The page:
From Customer to Brand Advocate: How to Generate Brand Loyalty


Gone are the days of the hot-shot, slick salesman strategy. In the current marketing climate, consumers are beginning to ignore blatant advertisements and have turned instead to social communities for product and business reviews. With this in mind, social CRM tools have been widely adopted by companies, but the problem still exists with how exactly a company makes use of this information and data generated by these tools.

Word-of-Mouth Marketing

Word-of-mouth marketing is very influential and must be prioritised within a companyís marketing campaign, as purchasing decisions are increasingly based on customer reviews and online recommendations. According to BrightLocalís 2014 Local Consumer Review Survey, 88% of consumers read reviews to determine the quality of a local business and 72% said that positive online reviews made them trust a local business more.

With such a large percentage of consumers placing a high value on online reviews, it is imperative for a business to carefully manage their online reputation. One of the difficult aspects of this, however, is that people are more likely to share negative reviews (50%) over positive reviews (30%). Moreover, the BrightLocal survey also discovered that 85% of people reading reviews are reading between 6-10 reviews before purchasing. This means that companies not only have to manage their brand reputation online by ensuring that good reviews are present, but they also need to make sure that the latest 10 reviews are positive, since those will be what the target demographic will be reading. This requires effort on the companyís part to continuously generate new positive reviews which are authentic and trustworthy.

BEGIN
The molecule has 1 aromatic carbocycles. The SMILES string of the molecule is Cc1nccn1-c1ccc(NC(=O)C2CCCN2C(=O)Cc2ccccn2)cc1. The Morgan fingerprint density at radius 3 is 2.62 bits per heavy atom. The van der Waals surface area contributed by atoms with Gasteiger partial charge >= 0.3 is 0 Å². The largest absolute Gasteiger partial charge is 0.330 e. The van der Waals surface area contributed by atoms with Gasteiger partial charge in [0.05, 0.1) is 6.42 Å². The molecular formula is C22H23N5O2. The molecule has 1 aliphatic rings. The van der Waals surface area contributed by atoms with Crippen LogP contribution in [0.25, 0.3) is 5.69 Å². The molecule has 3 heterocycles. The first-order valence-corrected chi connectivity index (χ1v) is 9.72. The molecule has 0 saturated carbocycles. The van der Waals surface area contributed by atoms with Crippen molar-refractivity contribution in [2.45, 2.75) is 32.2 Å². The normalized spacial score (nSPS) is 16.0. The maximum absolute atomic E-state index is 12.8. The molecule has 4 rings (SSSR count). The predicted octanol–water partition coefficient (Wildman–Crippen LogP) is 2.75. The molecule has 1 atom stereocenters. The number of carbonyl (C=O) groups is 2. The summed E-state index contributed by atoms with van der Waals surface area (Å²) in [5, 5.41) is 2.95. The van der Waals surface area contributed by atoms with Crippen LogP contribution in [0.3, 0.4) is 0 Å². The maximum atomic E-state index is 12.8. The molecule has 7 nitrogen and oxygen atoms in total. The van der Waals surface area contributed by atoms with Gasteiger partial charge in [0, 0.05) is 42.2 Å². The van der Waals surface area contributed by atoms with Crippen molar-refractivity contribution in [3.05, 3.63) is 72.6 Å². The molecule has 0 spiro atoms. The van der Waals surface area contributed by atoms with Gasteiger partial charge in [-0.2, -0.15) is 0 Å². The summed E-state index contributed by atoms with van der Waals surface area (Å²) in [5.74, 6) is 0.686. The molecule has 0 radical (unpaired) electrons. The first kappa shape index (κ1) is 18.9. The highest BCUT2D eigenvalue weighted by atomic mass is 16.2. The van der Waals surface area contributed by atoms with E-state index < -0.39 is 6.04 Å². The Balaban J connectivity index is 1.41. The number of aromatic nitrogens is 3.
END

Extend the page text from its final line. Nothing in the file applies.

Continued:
Consumer vs. Brand Advocate

When all is said and done, brand advocates are really the principle for increasing brand loyalty. As stated above, consumer feedback can greatly impact a companyís brand image and revenue, as a business is far more likely to attract new customers through positive consumer feedback.

So how does a consumer become a brand advocate? Brand advocacy begins with a like or a share on a social media. When the customer experience is positive and customer satisfaction levels are high, there is a higher probability that they will write a review or like and share a companyís page and posts. In turn, page shares from within a companyís social network to an individualís social network increases the social reach of that company. Put simply, brand advocates will help increase web visibility, marketing reach, and ultimately revenue.

However, a happy customer is not necessarily an advocate since a customer can easily purchase or use a companyís services and never end up referring the company through social avenues. Turning a customer into an advocate, then, requires more than a single positive experience; it requires incentive to become a repeat patron and a continued history of positive experiences. For further tips on how to generate meaningful customer experiences click here.

Ultimately your marketing strategy must begin with evaluating customer satisfaction levels, and then adapting personalised target strategies to meet the needs of each individual response group.

Social Strategy

With the growing population of social media users, monitoring and analysing social media users have become though nowadays. In order to monitor customer satisfaction levels, you do need to employ a social CRM tool, and something like the social media monitoring tool is both highly efficient and useful. A good social CRM tool integrates comments and feedback from all social media platforms and digital channels into one organised location. This allows companies to keep comments orderly and to respond to them quickly and efficiently. The tool should also utilise analytics software to evaluate how each social platform is performing and to syphon social activity into applicable categories.

With all of the feedback being collected into one place, the company can then devise targeted strategies. For the negative feedback, the company can contrive strategies to win back dissatisfied customers and can inform them on improvements that meet their expressed needs and concerns. Disengaged groups can be targeted with information and incentives, like deals, and advocates can be rewarded with loyalty programmes and benefits. Generating brand loyalty, then, requires personalised and targeted marketing strategies that respond to customer satisfaction levels and address each groupís diverse needs and concerns.

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